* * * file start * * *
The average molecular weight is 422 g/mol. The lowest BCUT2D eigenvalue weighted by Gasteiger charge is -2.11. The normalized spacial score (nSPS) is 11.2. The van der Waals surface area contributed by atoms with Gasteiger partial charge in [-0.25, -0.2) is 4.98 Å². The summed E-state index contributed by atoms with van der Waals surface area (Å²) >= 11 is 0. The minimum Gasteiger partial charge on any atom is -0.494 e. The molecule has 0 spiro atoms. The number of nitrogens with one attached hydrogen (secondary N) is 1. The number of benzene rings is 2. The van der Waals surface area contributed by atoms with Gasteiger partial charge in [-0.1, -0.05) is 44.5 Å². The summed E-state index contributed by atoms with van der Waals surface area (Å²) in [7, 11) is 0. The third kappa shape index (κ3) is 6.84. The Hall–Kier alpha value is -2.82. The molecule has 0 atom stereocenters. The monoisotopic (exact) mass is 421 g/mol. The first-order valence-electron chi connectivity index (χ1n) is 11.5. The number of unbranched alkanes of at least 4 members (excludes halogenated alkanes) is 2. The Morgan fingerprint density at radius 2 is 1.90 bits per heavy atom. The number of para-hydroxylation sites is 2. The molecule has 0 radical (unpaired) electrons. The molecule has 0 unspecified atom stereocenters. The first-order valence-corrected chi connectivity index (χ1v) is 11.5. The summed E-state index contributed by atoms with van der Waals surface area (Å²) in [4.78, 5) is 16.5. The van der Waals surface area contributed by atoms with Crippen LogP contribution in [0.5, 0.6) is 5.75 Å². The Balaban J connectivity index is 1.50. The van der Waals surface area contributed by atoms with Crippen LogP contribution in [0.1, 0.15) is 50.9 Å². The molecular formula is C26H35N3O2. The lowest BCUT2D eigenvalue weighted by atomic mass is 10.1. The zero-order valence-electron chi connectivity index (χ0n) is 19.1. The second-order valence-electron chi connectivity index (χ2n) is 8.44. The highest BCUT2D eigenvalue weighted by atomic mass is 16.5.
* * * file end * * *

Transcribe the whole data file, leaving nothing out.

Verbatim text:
The average molecular weight is 422 g/mol. The lowest BCUT2D eigenvalue weighted by Gasteiger charge is -2.11. The normalized spacial score (nSPS) is 11.2. The van der Waals surface area contributed by atoms with Gasteiger partial charge in [-0.25, -0.2) is 4.98 Å². The summed E-state index contributed by atoms with van der Waals surface area (Å²) >= 11 is 0. The minimum Gasteiger partial charge on any atom is -0.494 e. The molecule has 0 spiro atoms. The number of nitrogens with one attached hydrogen (secondary N) is 1. The number of benzene rings is 2. The van der Waals surface area contributed by atoms with Gasteiger partial charge in [-0.1, -0.05) is 44.5 Å². The summed E-state index contributed by atoms with van der Waals surface area (Å²) in [7, 11) is 0. The third kappa shape index (κ3) is 6.84. The Hall–Kier alpha value is -2.82. The molecule has 0 atom stereocenters. The monoisotopic (exact) mass is 421 g/mol. The first-order valence-electron chi connectivity index (χ1n) is 11.5. The number of unbranched alkanes of at least 4 members (excludes halogenated alkanes) is 2. The Morgan fingerprint density at radius 2 is 1.90 bits per heavy atom. The number of para-hydroxylation sites is 2. The molecule has 0 radical (unpaired) electrons. The molecule has 0 unspecified atom stereocenters. The first-order valence-corrected chi connectivity index (χ1v) is 11.5. The summed E-state index contributed by atoms with van der Waals surface area (Å²) in [4.78, 5) is 16.5. The van der Waals surface area contributed by atoms with Crippen LogP contribution in [0.5, 0.6) is 5.75 Å². The Balaban J connectivity index is 1.50. The van der Waals surface area contributed by atoms with Crippen LogP contribution in [0.1, 0.15) is 50.9 Å². The molecular formula is C26H35N3O2. The lowest BCUT2D eigenvalue weighted by atomic mass is 10.1. The zero-order valence-electron chi connectivity index (χ0n) is 19.1. The second-order valence-electron chi connectivity index (χ2n) is 8.44. The highest BCUT2D eigenvalue weighted by atomic mass is 16.5.